Consequently, the applicability of Section 292BB of the Act, 1961 has been held to be attracted to an assessee and not to legal representatives.
Full Text of the High Court Judgment
1. Present writ petition had been filed seeking a direction to the respondent to quash the notice dated 31st March, 2019 issued to the deceased-assessee (father of the petitioner) under Section 148 of the Income Tax Act, 1961 (hereinafter referred to as “the Act, 1961”) and all the consequential proceedings emanating therefrom including orders dated 21st November, 2019 and 27th December, 2019 passed by the respondent.
2. The relevant facts of the present case are that an information was received by the Assessing Officer that in Financial Year 2011-12, the assessee-Shri Mohinder Paul Kapila had cash deposits of Rupees Ten Lakhs (Rs. 10,00,000/-) in his bank account, time deposits of Rupees Eleven Lakhs Five Thousand Five Hundred Eighty Six (Rs. 11,05,586/-) and receipts of Rupees Twenty Five Thousand Four Hundred Fourteen (Rs. 25,414/-) as per Form 26AS. It was noticed that no return had been filed and the source of the aforesaid deposits and receipts remained unexplained and had escaped assessment. Accordingly, the case of Mr. Mohinder Paul Kapila was selected under Section 147/148 of the Act 1961, after recording of reasons and approval of PCIT-15, Delhi on 28th March, 2019.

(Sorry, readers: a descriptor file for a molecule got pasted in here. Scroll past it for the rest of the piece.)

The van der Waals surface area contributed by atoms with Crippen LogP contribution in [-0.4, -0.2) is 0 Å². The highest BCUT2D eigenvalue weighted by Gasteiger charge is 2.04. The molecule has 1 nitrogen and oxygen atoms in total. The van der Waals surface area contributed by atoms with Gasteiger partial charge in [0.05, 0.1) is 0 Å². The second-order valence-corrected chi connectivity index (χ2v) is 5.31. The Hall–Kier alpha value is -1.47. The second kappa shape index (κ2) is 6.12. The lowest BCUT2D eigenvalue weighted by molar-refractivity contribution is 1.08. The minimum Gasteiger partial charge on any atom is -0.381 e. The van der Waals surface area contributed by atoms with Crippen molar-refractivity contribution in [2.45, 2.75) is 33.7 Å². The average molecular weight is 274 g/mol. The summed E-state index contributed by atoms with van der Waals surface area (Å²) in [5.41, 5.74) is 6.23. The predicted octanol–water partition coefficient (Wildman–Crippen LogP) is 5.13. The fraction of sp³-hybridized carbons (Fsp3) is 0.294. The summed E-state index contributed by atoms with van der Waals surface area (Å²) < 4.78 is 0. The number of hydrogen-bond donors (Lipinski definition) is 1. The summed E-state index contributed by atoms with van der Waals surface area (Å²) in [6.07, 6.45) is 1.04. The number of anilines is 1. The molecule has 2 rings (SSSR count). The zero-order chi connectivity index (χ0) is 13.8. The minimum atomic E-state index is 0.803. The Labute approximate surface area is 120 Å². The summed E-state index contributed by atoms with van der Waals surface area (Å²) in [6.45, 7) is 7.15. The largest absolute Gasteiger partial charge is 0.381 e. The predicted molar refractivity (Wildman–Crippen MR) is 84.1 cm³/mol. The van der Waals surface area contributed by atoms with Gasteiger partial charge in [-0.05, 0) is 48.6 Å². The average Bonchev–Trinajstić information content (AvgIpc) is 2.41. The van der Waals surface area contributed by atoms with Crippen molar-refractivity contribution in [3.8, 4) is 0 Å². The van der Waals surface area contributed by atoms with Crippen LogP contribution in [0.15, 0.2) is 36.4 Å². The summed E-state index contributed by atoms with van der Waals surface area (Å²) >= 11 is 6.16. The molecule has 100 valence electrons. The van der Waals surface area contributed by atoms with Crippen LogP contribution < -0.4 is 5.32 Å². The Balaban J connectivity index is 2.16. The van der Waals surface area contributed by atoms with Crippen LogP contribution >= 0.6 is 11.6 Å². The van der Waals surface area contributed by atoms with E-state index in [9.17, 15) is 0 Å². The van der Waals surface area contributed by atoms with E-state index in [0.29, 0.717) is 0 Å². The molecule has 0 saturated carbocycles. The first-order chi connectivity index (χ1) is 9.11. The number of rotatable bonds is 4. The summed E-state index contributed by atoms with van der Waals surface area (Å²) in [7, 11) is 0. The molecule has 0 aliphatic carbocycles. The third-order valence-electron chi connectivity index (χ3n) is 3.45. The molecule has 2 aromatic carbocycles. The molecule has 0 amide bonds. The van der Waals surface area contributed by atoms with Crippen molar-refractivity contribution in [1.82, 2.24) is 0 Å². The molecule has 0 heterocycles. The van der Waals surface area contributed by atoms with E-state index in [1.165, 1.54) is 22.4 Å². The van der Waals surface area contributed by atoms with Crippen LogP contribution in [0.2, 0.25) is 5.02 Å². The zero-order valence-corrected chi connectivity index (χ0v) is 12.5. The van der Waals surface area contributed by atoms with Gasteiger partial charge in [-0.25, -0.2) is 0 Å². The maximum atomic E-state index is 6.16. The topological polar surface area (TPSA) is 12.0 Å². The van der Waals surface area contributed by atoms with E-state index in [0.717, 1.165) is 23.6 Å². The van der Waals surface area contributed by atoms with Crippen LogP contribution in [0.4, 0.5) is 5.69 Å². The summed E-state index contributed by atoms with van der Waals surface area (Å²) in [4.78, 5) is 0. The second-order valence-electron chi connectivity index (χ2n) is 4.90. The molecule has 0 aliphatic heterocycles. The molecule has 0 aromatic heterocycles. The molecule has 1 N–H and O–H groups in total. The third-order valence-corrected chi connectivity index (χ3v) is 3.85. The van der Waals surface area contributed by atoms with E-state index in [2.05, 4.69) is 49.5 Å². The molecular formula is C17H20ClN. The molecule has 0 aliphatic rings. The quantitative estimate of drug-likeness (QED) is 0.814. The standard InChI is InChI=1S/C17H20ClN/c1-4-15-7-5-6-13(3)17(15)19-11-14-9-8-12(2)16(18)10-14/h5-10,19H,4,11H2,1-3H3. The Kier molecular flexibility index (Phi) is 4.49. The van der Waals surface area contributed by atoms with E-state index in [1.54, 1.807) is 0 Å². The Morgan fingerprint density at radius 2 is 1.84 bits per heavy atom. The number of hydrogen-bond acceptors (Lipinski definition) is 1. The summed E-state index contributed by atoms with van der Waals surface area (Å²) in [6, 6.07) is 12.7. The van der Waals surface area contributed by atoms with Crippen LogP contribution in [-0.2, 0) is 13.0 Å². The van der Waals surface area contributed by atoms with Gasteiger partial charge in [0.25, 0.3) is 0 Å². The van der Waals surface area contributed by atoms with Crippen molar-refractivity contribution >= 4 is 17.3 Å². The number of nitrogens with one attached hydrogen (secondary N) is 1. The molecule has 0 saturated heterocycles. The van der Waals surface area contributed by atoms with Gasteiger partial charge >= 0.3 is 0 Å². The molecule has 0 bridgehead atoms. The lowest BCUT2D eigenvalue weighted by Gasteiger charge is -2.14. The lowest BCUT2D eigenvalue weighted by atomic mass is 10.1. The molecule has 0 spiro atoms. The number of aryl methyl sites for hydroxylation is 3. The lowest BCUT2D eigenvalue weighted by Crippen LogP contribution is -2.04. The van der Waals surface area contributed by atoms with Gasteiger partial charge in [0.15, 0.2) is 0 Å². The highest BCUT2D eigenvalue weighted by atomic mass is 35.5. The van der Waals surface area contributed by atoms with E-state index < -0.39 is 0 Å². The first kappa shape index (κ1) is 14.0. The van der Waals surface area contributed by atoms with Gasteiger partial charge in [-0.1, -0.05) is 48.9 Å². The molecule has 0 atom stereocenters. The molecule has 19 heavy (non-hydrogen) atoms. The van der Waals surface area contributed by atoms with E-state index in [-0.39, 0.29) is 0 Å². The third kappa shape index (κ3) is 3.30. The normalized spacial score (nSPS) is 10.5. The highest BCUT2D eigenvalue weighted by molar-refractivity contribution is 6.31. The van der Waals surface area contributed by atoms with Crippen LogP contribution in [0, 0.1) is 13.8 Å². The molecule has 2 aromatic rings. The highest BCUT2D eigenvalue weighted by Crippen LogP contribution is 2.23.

3. However, late Shri Mohinder Paul Kapila (hereinafter referred to as “deceased-assessee”) had already expired on 21st December, 2018. The deceased assessee is survived by two sons and two daughters.